A bookcase joined with dowels

With all the kids books we now have, it was time to build another bookcase. I spotted a headboard and footboard made out of some nice oak veneer plywood in the garbage, so I salvaged that specifically to make this bookcase.

Cutting the headboard into strips for the shelves.

Then cross cutting the pieces. I start all the cuts with a backwards scoring cut to avoid tearout on the bottom.

Another trick I'm using is to put a board in front of the stop (circled in red) that I clamped to the fence. With the board in front of the fence, I can push my workpiece past the stop for the first cut, then remove the board, flip my workpiece around, and make a clean cut on the other end.

A flip-up stop would work too, but I just clamp scraps of wood to the fence when I need them.

The plywood from the headboard has veneer and a thick ply on either side, and a layer of OSB in the middle. This doesn't make for nice looking edges, so I cut some strips of oak to cover it up. I cut these from solid oak trim that was also part of the headboard.

Gluing on the strips...

... using lots of clamps, and pieces of wood to spread the pressure.

I made the trim slightly wider than the thickness of the boards, then used a flush trim bit on my router table to trim it. I raised the bit only as high as necessary, and set the fence so it was only about 1 mm further back than the bit's guide bearing. That way I can use the fence to make sure the stock is roughly vertical.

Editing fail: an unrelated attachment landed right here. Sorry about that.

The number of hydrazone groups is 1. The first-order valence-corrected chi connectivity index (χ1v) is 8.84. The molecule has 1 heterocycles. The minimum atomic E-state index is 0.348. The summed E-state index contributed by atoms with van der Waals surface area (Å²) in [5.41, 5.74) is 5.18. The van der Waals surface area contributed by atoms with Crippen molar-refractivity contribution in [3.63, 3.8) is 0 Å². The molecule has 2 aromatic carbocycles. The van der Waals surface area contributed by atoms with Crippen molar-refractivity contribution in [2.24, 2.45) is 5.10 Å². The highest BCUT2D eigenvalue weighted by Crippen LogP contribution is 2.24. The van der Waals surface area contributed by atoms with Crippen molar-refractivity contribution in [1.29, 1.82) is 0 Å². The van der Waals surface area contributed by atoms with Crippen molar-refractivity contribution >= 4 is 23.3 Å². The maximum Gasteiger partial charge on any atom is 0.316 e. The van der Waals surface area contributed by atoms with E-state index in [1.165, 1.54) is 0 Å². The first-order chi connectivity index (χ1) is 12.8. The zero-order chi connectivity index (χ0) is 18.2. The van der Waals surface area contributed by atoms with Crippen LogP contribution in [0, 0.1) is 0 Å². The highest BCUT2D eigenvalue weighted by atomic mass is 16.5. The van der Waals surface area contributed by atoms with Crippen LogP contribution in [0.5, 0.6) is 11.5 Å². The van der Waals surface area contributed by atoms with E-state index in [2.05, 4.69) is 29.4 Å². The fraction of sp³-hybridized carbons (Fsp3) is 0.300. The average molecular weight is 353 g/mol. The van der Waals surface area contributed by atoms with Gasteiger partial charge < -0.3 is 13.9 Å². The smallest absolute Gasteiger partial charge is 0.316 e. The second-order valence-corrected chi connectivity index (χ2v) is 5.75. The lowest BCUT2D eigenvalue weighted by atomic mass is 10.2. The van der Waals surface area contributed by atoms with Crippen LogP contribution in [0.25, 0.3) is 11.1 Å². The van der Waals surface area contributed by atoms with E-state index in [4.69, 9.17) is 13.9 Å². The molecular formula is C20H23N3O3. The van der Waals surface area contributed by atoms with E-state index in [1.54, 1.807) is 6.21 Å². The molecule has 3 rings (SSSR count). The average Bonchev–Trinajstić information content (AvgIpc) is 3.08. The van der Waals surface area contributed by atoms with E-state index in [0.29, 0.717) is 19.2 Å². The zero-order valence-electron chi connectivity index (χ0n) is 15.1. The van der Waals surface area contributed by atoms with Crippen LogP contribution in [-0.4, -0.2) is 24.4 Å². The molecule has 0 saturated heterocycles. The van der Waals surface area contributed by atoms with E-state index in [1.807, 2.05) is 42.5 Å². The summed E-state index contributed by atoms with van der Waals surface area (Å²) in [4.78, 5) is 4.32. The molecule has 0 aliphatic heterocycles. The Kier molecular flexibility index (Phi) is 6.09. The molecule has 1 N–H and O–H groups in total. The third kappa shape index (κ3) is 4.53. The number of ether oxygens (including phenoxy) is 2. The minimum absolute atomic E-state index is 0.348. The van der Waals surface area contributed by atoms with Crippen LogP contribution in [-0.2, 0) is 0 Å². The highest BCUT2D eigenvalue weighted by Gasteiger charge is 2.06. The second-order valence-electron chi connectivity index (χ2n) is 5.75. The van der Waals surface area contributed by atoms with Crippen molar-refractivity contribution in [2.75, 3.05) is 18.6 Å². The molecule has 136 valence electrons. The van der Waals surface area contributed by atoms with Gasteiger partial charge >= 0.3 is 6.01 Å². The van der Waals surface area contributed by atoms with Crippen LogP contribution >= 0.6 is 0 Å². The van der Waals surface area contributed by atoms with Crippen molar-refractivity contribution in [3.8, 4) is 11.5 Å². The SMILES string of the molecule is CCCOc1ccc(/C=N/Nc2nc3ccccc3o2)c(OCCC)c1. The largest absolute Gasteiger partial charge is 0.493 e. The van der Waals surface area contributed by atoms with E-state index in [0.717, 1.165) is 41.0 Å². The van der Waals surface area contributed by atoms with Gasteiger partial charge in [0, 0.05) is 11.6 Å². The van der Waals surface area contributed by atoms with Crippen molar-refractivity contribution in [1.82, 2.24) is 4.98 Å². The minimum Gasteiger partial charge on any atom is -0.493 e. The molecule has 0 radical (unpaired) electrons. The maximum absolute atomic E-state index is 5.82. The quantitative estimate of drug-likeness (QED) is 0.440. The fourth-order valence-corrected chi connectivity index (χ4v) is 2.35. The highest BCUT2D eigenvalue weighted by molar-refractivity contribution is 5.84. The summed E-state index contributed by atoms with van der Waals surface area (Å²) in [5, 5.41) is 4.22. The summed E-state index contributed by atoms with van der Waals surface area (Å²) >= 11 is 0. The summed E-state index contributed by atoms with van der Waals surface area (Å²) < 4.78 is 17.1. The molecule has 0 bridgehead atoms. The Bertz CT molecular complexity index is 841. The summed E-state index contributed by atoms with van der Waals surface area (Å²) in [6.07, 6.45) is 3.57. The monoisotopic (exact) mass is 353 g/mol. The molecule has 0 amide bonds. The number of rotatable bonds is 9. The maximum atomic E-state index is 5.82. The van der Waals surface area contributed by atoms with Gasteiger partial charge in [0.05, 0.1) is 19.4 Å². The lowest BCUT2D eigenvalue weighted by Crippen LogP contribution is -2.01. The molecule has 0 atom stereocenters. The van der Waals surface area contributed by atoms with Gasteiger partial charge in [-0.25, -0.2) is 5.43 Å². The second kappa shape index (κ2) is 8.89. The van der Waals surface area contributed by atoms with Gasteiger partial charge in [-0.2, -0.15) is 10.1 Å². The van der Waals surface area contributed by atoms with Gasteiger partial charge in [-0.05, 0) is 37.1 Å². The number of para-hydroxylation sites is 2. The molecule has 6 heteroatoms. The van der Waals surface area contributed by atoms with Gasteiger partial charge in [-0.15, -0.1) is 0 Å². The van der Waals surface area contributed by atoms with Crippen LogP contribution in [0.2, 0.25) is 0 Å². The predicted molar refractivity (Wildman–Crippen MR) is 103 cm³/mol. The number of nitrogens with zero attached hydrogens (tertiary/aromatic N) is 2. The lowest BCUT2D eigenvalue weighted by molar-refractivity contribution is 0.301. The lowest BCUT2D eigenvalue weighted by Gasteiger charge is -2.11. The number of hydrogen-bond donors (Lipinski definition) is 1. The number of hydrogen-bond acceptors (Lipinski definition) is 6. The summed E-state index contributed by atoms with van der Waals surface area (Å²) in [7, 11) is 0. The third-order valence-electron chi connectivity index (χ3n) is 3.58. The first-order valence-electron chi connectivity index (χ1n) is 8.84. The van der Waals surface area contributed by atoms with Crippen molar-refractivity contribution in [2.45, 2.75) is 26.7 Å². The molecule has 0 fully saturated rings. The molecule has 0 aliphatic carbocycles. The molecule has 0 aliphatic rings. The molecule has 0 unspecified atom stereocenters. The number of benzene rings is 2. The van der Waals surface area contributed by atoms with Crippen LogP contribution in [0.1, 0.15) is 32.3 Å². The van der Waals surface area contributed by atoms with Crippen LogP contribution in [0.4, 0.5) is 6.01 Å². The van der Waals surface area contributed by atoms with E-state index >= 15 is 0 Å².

A doweling jig can be useful for drilling the holes in the ends of the boards for dowels. But for drilling the holes in the sides of the boards it's not ideal (though I did make a jig for that at some point).

I wanted to experiment with making a one-time use doweling jig out of hardwood. I started by cutting a slot in one side to correspond to the thickness of the shelves.

Then I drilled a 3/8" (10mm) hole every three centimeters.

Before drilling these holes, I made a shallow cut exactly down the middle of the slot to help the drill's point line up with it. This worked out quite nice.

I needed a way to clamp this jig to the end of a board, so I screwed another board to the side of it.

I made a wooden sleeve to go around part of the drill bit to limit how deep I could drill with it.

Then drilling the shelves. This went well and fast. So far, this jig is working out well.

Then I needed a good way to clamp the jig against the sides of the boards that would make the vertical sides of the shelves. I figured the best way to do that was to screw it to a thin flat piece of wood and drill through it.

I shortened my spacer to give me just the right amount of penetration through the jig and the board.

Drilling the holes in the sides of the upright parts of the shelves. This also went fairly fast.

I needed a whole lot of short dowels, 37 mm long.

I cut a corner out of the end of a piece of wood, which I used as a guide to cut the dowels to length. The guide piece is the same colour as my bandsaw table, so it's hard to see in the picture at left.

Then I chamfered the ends of the dowels on the belt sander.

Now for the main challenge: How well does it fit? With seven dowels to line up, it's easy enough for things to go wrong.

The dowels lined up well enough, but it turned out that they were 1 mm too long, so I couldn't close the joint. So I hurriedly pried it apart and cut the ends off the dowels, added more glue and forced it back together.